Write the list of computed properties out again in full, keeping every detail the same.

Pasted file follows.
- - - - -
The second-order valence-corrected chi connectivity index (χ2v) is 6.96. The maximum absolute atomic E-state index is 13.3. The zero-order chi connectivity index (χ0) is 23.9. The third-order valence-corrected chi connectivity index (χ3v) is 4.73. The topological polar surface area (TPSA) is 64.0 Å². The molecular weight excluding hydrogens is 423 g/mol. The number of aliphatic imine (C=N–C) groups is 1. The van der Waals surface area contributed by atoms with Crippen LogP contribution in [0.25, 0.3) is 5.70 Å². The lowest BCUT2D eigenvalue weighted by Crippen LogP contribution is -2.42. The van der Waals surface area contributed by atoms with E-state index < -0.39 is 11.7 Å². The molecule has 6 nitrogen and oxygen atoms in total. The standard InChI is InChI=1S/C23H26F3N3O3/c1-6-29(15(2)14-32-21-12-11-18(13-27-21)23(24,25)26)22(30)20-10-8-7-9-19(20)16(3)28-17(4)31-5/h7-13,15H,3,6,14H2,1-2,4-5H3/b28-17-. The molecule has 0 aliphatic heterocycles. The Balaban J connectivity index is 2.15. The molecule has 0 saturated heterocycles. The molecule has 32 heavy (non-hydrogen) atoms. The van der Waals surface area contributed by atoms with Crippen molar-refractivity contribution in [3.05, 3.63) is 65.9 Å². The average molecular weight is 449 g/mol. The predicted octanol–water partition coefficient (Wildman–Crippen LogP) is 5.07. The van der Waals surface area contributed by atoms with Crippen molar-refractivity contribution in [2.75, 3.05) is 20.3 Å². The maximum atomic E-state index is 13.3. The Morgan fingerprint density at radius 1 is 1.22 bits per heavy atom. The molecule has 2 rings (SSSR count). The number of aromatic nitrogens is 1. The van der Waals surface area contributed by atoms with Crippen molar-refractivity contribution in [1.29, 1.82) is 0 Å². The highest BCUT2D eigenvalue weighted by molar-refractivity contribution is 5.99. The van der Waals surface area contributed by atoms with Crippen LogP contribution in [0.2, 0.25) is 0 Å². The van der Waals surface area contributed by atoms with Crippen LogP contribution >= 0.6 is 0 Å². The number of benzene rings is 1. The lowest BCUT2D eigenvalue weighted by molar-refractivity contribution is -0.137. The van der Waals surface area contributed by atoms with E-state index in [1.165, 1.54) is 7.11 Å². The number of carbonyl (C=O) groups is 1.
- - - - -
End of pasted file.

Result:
The second-order valence-corrected chi connectivity index (χ2v) is 6.96. The maximum absolute atomic E-state index is 13.3. The zero-order chi connectivity index (χ0) is 23.9. The third-order valence-corrected chi connectivity index (χ3v) is 4.73. The topological polar surface area (TPSA) is 64.0 Å². The molecular weight excluding hydrogens is 423 g/mol. The number of aliphatic imine (C=N–C) groups is 1. The van der Waals surface area contributed by atoms with Crippen LogP contribution in [0.25, 0.3) is 5.70 Å². The lowest BCUT2D eigenvalue weighted by Crippen LogP contribution is -2.42. The van der Waals surface area contributed by atoms with E-state index < -0.39 is 11.7 Å². The molecule has 6 nitrogen and oxygen atoms in total. The standard InChI is InChI=1S/C23H26F3N3O3/c1-6-29(15(2)14-32-21-12-11-18(13-27-21)23(24,25)26)22(30)20-10-8-7-9-19(20)16(3)28-17(4)31-5/h7-13,15H,3,6,14H2,1-2,4-5H3/b28-17-. The molecule has 0 aliphatic heterocycles. The Balaban J connectivity index is 2.15. The molecule has 0 saturated heterocycles. The molecule has 32 heavy (non-hydrogen) atoms. The van der Waals surface area contributed by atoms with Crippen molar-refractivity contribution in [3.05, 3.63) is 65.9 Å². The average molecular weight is 449 g/mol. The predicted octanol–water partition coefficient (Wildman–Crippen LogP) is 5.07. The van der Waals surface area contributed by atoms with Crippen molar-refractivity contribution in [2.75, 3.05) is 20.3 Å². The maximum atomic E-state index is 13.3. The Morgan fingerprint density at radius 1 is 1.22 bits per heavy atom. The molecule has 2 rings (SSSR count). The number of aromatic nitrogens is 1. The van der Waals surface area contributed by atoms with Crippen molar-refractivity contribution in [1.29, 1.82) is 0 Å². The highest BCUT2D eigenvalue weighted by molar-refractivity contribution is 5.99. The van der Waals surface area contributed by atoms with Crippen LogP contribution in [0.2, 0.25) is 0 Å². The van der Waals surface area contributed by atoms with Crippen LogP contribution >= 0.6 is 0 Å². The number of benzene rings is 1. The lowest BCUT2D eigenvalue weighted by molar-refractivity contribution is -0.137. The van der Waals surface area contributed by atoms with E-state index in [1.165, 1.54) is 7.11 Å². The number of carbonyl (C=O) groups is 1.